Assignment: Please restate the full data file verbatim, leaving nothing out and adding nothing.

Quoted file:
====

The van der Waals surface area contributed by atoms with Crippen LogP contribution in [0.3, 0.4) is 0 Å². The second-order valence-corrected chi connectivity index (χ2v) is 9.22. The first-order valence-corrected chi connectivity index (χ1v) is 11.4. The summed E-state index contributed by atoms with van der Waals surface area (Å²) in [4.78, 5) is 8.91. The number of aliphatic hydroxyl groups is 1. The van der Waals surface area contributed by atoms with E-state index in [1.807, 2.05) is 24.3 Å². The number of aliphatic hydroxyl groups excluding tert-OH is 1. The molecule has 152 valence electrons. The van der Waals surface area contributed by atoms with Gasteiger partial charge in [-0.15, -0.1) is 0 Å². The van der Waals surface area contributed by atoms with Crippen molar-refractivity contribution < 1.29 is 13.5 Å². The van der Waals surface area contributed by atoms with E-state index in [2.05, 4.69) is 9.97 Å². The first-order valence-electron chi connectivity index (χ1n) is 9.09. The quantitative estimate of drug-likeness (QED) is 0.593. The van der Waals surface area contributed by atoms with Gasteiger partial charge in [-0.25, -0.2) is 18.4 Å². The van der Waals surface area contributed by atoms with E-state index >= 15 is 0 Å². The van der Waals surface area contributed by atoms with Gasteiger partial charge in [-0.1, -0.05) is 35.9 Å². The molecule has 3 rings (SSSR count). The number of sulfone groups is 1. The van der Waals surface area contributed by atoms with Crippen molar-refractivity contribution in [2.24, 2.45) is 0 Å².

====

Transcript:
The van der Waals surface area contributed by atoms with Crippen LogP contribution in [0.3, 0.4) is 0 Å². The second-order valence-corrected chi connectivity index (χ2v) is 9.22. The first-order valence-corrected chi connectivity index (χ1v) is 11.4. The summed E-state index contributed by atoms with van der Waals surface area (Å²) in [4.78, 5) is 8.91. The number of aliphatic hydroxyl groups is 1. The van der Waals surface area contributed by atoms with E-state index in [1.807, 2.05) is 24.3 Å². The number of aliphatic hydroxyl groups excluding tert-OH is 1. The molecule has 152 valence electrons. The van der Waals surface area contributed by atoms with Gasteiger partial charge in [-0.15, -0.1) is 0 Å². The van der Waals surface area contributed by atoms with Crippen molar-refractivity contribution < 1.29 is 13.5 Å². The van der Waals surface area contributed by atoms with E-state index in [2.05, 4.69) is 9.97 Å². The first-order valence-electron chi connectivity index (χ1n) is 9.09. The quantitative estimate of drug-likeness (QED) is 0.593. The van der Waals surface area contributed by atoms with Gasteiger partial charge in [-0.25, -0.2) is 18.4 Å². The van der Waals surface area contributed by atoms with E-state index >= 15 is 0 Å². The van der Waals surface area contributed by atoms with Gasteiger partial charge in [-0.1, -0.05) is 35.9 Å². The molecule has 3 rings (SSSR count). The number of sulfone groups is 1. The van der Waals surface area contributed by atoms with Crippen molar-refractivity contribution in [2.24, 2.45) is 0 Å².